Her GCS started to improve 2 days after the commencement of the above treatment. She had a repeat non-contrasted CT brain a week after her 2nd CT brain and showed unchanged multifocal infarcts, no intracranial hemorrhage, and less swollen left basal ganglia region. At the time of her discharge, her GCS was 15/15 and she was on nasogastric tube feeding and wheel-chaired bound due to incomplete recovery of her motor function. On her clinic follow-up a month later, her D-dimer was normal at 0.24μg/ml, and her S/C enoxaparin 40 mg BD was converted to oral warfarin. She is clinically stable on her last review 3 months later.

Discussion

Patients with polycythemia vera are deemed high-risk group if aged more than 60 years old with or without history of thrombosis [4]. These patients with polycythemia vera are prone to develop thrombotic and sometimes bleeding complications. This is certainly the case for Madam A as she was 72 years old. Hence, she was treated with cytoreductive agent, hydroxyurea, and aspirin to achieve good disease control as per management of polycythemia vera in various guidelines [4,5,6].

However, management of this group of patients becomes more complicated with coronavirus infection. Coronavirus infection is a respiratory illness that was caused by SARS-COV-2. It releases pro-inflammatory cytokines such as IL-2, IL-6, and TNF-alpha which leads to systemic inflammatory response [7]. Patients with COVID-19 infection are postulated to be in a hypercoagulable state and prone to develop micro- and macrothromboses [7]. Several studies have shown an increase prevalence of thromboembolism in COVID-19 infection. In a series of 143 patients hospitalized with COVID-19 infection in China, 46.1% of them developed deep vein thrombosis [8]. In another study of 184 COVID-19 ICU patients in the Netherlands, 31% of them had thrombotic complications despite receiving standard doses thromboprophylaxis [9].

We describe a case of cerebral venous thrombosis in COVID-19 infection with underlying polycythemia vera that happened in Sarawak General Hospital, Malaysia during the early stage of the pandemic. To date, there is scarce data on patient with myeloproliferative neoplasm such as polycythemia vera, especially in the geriatric population, who has COVID-19 infection [10].

The complexity in the management of patient with polycythemia vera and coronavirus was demonstrated in the treatment of Madam A. Retrospectively, the patient should have been started on low molecular weight heparin while she was hospitalized based on prothrombotic tendencies of both coronavirus infection and polycythemia vera [11]. However, this was not implemented as there was no clear guideline during the early stage of a pandemic where the knowledge of coronavirus management was still limited. Furthermore, during Madam A’s first admission, her platelet counts gradually increased to more than 1000 × 103/μl and she developed lower gastrointestinal bleed. We need to balance the risks of further bleeding versus potentially fatal thrombotic event.

To our knowledge, hypercoagulability in COVID-19 infection can manifest as an elevated D-dimer level. There are few studies that have shown patients with venous thromboembolism in COVID-19 infection have higher D-dimer [12, 13]. In this case, we did not have her baseline D-dimer level at the time of admission. Madam A’s D-dimer level was 1.77μg/ml (< 0.5μg/ml) when she had per rectal bleeding. Her D-dimer level was elevated from 1.77 to 2.02 μg/ml when she was diagnosed to have cerebral venous thrombosis during her second admission to the hospital (Graph 1). Her D-dimer level subsequently decreased after she was started on therapeutic dose of low molecular weight heparin and normalized upon her discharge and follow-up. This showed that D-dimer can be used to guide us in predicting thrombotic complication in COVID-19 infection.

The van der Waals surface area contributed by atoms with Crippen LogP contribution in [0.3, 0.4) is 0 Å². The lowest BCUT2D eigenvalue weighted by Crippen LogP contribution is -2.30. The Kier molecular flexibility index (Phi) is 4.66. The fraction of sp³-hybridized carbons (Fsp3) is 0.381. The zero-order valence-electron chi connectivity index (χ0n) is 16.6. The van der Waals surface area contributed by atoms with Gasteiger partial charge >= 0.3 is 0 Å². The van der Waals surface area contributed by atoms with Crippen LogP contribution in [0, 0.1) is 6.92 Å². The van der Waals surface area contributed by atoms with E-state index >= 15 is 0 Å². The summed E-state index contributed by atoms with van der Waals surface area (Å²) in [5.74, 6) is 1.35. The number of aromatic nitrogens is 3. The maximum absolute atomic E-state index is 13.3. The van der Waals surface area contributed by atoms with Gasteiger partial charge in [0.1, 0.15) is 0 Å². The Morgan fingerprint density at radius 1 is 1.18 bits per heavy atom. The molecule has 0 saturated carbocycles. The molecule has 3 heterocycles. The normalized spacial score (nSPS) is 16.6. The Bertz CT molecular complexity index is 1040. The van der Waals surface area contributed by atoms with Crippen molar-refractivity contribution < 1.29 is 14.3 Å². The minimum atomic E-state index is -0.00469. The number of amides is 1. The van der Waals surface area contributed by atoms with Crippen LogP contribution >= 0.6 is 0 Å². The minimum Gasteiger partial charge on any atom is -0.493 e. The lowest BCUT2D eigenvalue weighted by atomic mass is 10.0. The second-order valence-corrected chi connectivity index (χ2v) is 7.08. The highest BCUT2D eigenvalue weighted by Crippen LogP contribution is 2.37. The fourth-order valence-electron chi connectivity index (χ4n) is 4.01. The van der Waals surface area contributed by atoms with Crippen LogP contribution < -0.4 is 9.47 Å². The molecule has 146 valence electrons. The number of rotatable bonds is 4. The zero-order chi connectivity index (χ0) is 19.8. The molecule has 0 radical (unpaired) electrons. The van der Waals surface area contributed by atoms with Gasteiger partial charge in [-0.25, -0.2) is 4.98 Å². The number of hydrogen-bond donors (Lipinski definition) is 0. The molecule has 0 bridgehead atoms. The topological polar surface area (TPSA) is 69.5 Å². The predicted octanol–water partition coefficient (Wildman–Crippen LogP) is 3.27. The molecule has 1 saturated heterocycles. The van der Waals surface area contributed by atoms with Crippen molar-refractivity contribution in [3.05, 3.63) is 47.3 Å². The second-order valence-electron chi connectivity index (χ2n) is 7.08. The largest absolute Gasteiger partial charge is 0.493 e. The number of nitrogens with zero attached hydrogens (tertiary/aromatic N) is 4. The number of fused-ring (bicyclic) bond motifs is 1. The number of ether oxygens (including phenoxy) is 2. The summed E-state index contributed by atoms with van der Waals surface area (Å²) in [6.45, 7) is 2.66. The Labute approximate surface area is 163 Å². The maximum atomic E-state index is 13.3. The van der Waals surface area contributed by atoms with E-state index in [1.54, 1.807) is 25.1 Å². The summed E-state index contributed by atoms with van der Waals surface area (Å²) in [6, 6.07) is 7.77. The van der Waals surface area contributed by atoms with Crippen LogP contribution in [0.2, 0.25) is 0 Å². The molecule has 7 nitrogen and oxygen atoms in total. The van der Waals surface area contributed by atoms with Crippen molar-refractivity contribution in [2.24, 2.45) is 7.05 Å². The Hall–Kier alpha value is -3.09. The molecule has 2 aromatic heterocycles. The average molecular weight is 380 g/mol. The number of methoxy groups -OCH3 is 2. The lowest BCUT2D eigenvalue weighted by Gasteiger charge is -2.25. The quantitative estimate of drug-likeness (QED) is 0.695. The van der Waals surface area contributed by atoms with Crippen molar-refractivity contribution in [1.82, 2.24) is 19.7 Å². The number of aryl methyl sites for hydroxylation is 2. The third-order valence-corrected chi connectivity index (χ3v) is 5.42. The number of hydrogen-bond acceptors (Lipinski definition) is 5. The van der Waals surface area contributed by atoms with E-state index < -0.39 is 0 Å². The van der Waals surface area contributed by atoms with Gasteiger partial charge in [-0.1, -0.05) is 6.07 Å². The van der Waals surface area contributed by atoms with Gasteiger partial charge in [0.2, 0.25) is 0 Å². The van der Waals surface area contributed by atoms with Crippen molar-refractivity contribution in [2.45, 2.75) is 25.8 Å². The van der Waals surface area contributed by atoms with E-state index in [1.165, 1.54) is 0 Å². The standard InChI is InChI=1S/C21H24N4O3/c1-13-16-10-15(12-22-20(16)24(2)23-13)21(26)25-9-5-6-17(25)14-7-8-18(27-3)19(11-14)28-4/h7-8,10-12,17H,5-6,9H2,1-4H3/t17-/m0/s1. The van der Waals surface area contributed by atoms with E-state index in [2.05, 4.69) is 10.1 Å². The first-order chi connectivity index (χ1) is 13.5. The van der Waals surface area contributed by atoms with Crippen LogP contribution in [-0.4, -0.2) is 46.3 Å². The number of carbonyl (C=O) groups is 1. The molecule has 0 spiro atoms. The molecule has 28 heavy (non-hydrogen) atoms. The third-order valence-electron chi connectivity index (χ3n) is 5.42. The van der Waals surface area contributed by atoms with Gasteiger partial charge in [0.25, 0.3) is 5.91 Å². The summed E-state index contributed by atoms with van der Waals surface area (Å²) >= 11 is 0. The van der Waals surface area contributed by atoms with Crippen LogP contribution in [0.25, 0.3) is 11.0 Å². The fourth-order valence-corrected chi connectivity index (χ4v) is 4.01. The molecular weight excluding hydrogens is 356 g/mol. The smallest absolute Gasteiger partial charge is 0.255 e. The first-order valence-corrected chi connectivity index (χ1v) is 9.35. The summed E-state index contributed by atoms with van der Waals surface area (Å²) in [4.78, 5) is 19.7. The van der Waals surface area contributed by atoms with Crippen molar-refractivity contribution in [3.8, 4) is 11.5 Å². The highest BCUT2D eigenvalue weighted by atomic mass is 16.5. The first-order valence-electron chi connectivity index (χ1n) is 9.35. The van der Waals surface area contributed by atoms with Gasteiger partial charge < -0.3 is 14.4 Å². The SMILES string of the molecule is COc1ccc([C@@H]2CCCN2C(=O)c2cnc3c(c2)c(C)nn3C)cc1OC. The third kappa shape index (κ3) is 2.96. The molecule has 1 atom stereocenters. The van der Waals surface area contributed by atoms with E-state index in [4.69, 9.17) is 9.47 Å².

Graph 1
figure2

D-dimer level throughout the hospital stay and follow-up

However, there is a limitation of D-dimer usage as a clinical marker to predict thromboembolic events. D-dimer has high sensitivity but low specificity. It can be elevated in other medical conditions that increase fibrin production or breakdown. This includes malignancy, pregnancy, sepsis, myocardial infarction, stroke, liver disease, and postoperative state [14].

Conclusion

COVID-19 infection in a patient with polycythemia vera may present with bleeding and thrombotic manifestations. However, we should not treat this group of patients differently in the setting of coronavirus infection. Patients should be assessed accordingly. If they are deemed high risk of thrombosis when considering underlying diseases such as polycythemia vera, they should be started on pharmacological thromboprophylaxis with close monitoring of bleeding tendencies. This anecdotal experience could also lead us to consider using D-dimer as a surrogate clinical marker for the risk of developing thrombotic event. It can also be used to monitor response to treatment of thrombosis in polycythemia vera patients in the context of COVID-19 infection. However, this requires further validation via prospective studies.

Change history

  • 23 October 2020

    The original version of this article contained a mistake. The image in Graph 1 is incorrect; it should be the graph that shows <Emphasis Type="SmallCaps">d</Emphasis>-dimer trend throughout the hospital stay.

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Acknowledgments

The authors would like to thank the Director General of Health Malaysia for the permission to publish this paper. We would like to thank our colleagues from COVID and infectious disease teams for their contributions and hard works during the COVID-19 pandemic.

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Correspondence to Lai Chee Chow.

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The original version of this article was revised: Image in Graph 1 in incorrect, it should be the graph that shows D-dimer trend throughout the hospital stay.

This article is part of the Topical Collection on COVID-19

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Chow, L.C., Chew, L.P., Leong, T. et al. Thrombosis and Bleeding as Presentation of COVID-19 Infection with Polycythemia Vera. A Case Report. SN Compr. Clin. Med. 2, 2406–2410 (2020). https://doi.org/10.1007/s42399-020-00537-0

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Keywords

  • COVID-19
  • Polycythemia vera
  • D-dimer
  • Cerebral venous thrombosis
  • Case report